Spain’s Supreme Court on Thursday rejected a request by Catalonia’s pro-independence presidential candidate Jordi Sanchez to be let out of jail and sworn in as regional head.
The Catalan parliament had been scheduled to hold a debate and vote on Sanchez’s candidacy on Friday, but after the court’s ruling Catalan parliament speaker Roger Torrent announced on Twitter he had suspended the session indefinitely.
Sanchez was remanded in custody in October pending charges over his role in last year’s failed Catalan independence bid.
An attempt to appoint him as president failed last month after Spain’s Supreme Court turned down a request for his release from jail.
But Torrent put Sanchez’s name forward as a candidate again earlier this month after the United Nations Human Rights Committee defended his political rights.
In letters sent last month to Spanish authorities and Sanchez’s lawyers, the UN committee requested the state take all steps to ensure he is allowed to exercise his political rights.
Supreme Court judge Pablo Llarena once again turned down Sanchez’s request, arguing there were signs that he could “move in the direction of a rupture of the constitutional order”.
The judge argues it was justified in limiting Sanchez’s political rights given the risk that his release would pose to the collective rights “of the rest of the community”.
Torrent had appealed earlier on Thursday for the judge to agree to let Sanchez, a former leader of influential grassroots independence group ANC who was elected to the Catalan parliament in snap polls in December, leave jail to be sworn in.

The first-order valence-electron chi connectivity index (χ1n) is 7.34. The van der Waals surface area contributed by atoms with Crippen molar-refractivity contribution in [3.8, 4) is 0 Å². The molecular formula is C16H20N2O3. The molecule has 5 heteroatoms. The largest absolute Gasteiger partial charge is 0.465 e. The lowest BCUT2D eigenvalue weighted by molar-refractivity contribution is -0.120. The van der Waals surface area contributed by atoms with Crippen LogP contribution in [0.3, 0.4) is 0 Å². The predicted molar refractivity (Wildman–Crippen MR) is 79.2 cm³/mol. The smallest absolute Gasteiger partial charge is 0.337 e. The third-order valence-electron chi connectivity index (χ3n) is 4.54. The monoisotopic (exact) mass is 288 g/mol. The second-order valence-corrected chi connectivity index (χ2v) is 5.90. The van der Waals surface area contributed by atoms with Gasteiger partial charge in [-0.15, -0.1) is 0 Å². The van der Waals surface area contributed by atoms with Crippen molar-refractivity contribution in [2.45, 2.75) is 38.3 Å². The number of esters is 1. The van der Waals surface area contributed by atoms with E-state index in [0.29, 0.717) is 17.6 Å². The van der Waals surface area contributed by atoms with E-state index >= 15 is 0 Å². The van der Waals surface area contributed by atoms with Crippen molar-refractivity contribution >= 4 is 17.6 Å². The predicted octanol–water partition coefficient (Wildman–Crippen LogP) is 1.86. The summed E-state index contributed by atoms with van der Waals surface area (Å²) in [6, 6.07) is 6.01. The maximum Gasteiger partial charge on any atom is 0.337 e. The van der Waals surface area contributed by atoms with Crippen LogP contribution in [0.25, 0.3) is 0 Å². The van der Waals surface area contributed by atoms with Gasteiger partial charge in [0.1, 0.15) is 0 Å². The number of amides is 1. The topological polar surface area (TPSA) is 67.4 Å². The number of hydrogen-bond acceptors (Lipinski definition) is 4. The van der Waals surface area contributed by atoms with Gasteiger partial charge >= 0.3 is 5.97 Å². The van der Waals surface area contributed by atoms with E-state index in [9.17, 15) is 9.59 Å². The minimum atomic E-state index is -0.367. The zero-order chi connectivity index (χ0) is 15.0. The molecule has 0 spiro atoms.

“The court has the opportunity to take note of international law and the protection of political rights or write another dark chapter in the history of the Supreme Court,” he said in an interview to news radio station Cadena Ser.
The court ruling comes as Barcelona is gearing up for a huge protest on Sunday to mark the six month anniversary of the jailing of Sanchez and Jordi Cuixart, the leader of another separatist organisation.
Catalonia in political limbo
Catalonia has been in political limbo since Spain’s conservative central government imposed direct rule on the region after it unilaterally declared independence in October.
Fresh regional elections will be triggered if a new leader is not elected by May 22.
Separately, the National Court, which handles terrorism and other top criminal cases, released a woman who was arrested on Tuesday for “rebellion” and “terrorism” in a probe of pro-independence activists in Catalonia.
National Court judge Diego de Egea dismissed those two charges against her, saying she should instead be prosecuted for the lesser crime of causing public disorder, which carries a possible jail sentence of between six months and six years.
The woman is allegedly a member of the radical pro-independence activist groups called the Committees for the Defence of the Republic (CDR) which formed last year before an independence referendum on October 1.
In recent weeks, the groups have protested against the jailing of pro-independence Catalan leaders and the detention of former Catalan president Carles Puigdemont in Germany by blocking major roads in Catalonia, sometimes with burning tires.
At the end of March, the protesters blocked major roads in Catalonia and tried to occupy the central government’s representative office, heavily guarded by police, on several occasions. The resulting clashes left dozens injured.